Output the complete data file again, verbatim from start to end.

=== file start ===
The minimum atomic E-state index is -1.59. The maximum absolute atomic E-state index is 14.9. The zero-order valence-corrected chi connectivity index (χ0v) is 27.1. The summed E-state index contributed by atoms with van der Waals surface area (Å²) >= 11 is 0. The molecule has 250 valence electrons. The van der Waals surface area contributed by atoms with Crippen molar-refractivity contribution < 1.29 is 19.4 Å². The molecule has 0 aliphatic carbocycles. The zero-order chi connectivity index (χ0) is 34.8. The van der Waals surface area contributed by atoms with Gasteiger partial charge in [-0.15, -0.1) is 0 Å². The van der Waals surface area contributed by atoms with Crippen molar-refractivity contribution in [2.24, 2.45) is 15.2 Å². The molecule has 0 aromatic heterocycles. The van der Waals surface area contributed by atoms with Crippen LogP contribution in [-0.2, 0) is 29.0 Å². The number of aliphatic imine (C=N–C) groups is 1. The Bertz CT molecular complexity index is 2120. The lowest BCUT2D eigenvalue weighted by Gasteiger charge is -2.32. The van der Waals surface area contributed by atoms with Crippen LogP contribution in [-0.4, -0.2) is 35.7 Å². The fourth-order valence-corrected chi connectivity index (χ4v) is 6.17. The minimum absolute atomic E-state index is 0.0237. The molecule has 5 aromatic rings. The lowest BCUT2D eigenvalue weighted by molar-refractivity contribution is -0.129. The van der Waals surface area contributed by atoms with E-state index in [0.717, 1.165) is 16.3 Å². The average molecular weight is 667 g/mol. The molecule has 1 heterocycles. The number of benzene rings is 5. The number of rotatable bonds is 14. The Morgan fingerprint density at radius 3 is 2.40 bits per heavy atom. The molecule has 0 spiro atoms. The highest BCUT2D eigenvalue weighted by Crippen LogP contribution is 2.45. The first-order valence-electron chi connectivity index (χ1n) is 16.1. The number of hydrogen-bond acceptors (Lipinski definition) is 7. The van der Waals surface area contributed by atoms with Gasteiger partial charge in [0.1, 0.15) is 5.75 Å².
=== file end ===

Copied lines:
The minimum atomic E-state index is -1.59. The maximum absolute atomic E-state index is 14.9. The zero-order valence-corrected chi connectivity index (χ0v) is 27.1. The summed E-state index contributed by atoms with van der Waals surface area (Å²) >= 11 is 0. The molecule has 250 valence electrons. The van der Waals surface area contributed by atoms with Crippen molar-refractivity contribution < 1.29 is 19.4 Å². The molecule has 0 aliphatic carbocycles. The zero-order chi connectivity index (χ0) is 34.8. The van der Waals surface area contributed by atoms with Gasteiger partial charge in [-0.15, -0.1) is 0 Å². The van der Waals surface area contributed by atoms with Crippen molar-refractivity contribution in [2.24, 2.45) is 15.2 Å². The molecule has 0 aromatic heterocycles. The van der Waals surface area contributed by atoms with Crippen LogP contribution in [-0.2, 0) is 29.0 Å². The number of aliphatic imine (C=N–C) groups is 1. The Bertz CT molecular complexity index is 2120. The lowest BCUT2D eigenvalue weighted by Gasteiger charge is -2.32. The van der Waals surface area contributed by atoms with Crippen LogP contribution in [-0.4, -0.2) is 35.7 Å². The fourth-order valence-corrected chi connectivity index (χ4v) is 6.17. The minimum absolute atomic E-state index is 0.0237. The molecule has 5 aromatic rings. The lowest BCUT2D eigenvalue weighted by molar-refractivity contribution is -0.129. The van der Waals surface area contributed by atoms with E-state index in [0.717, 1.165) is 16.3 Å². The average molecular weight is 667 g/mol. The molecule has 1 heterocycles. The number of benzene rings is 5. The number of rotatable bonds is 14. The Morgan fingerprint density at radius 3 is 2.40 bits per heavy atom. The molecule has 0 spiro atoms. The highest BCUT2D eigenvalue weighted by Crippen LogP contribution is 2.45. The first-order valence-electron chi connectivity index (χ1n) is 16.1. The number of hydrogen-bond acceptors (Lipinski definition) is 7. The van der Waals surface area contributed by atoms with Gasteiger partial charge in [0.1, 0.15) is 5.75 Å².